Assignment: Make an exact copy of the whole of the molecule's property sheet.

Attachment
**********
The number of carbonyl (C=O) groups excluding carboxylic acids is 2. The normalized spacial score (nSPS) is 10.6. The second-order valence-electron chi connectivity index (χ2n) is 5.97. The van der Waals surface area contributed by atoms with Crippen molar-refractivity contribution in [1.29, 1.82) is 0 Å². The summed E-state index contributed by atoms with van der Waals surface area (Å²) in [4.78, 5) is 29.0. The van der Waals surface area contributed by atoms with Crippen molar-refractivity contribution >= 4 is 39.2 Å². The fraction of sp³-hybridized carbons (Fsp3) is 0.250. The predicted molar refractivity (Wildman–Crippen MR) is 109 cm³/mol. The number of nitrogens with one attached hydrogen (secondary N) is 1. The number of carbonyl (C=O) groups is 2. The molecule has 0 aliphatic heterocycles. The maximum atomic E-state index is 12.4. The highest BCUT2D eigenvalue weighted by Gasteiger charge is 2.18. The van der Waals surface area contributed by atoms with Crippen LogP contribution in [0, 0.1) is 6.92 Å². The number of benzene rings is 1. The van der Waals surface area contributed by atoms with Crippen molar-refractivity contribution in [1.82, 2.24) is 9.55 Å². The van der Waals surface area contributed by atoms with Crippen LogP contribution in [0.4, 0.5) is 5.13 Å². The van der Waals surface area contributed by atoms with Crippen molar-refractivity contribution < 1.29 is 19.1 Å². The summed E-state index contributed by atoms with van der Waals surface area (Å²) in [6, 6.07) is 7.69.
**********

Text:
The number of carbonyl (C=O) groups excluding carboxylic acids is 2. The normalized spacial score (nSPS) is 10.6. The second-order valence-electron chi connectivity index (χ2n) is 5.97. The van der Waals surface area contributed by atoms with Crippen molar-refractivity contribution in [1.29, 1.82) is 0 Å². The summed E-state index contributed by atoms with van der Waals surface area (Å²) in [4.78, 5) is 29.0. The van der Waals surface area contributed by atoms with Crippen molar-refractivity contribution >= 4 is 39.2 Å². The fraction of sp³-hybridized carbons (Fsp3) is 0.250. The predicted molar refractivity (Wildman–Crippen MR) is 109 cm³/mol. The number of nitrogens with one attached hydrogen (secondary N) is 1. The number of carbonyl (C=O) groups is 2. The molecule has 0 aliphatic heterocycles. The maximum atomic E-state index is 12.4. The highest BCUT2D eigenvalue weighted by Gasteiger charge is 2.18. The van der Waals surface area contributed by atoms with Crippen LogP contribution in [0, 0.1) is 6.92 Å². The number of benzene rings is 1. The van der Waals surface area contributed by atoms with Crippen molar-refractivity contribution in [1.82, 2.24) is 9.55 Å². The van der Waals surface area contributed by atoms with Crippen LogP contribution in [0.4, 0.5) is 5.13 Å². The van der Waals surface area contributed by atoms with Crippen molar-refractivity contribution < 1.29 is 19.1 Å². The summed E-state index contributed by atoms with van der Waals surface area (Å²) in [6, 6.07) is 7.69.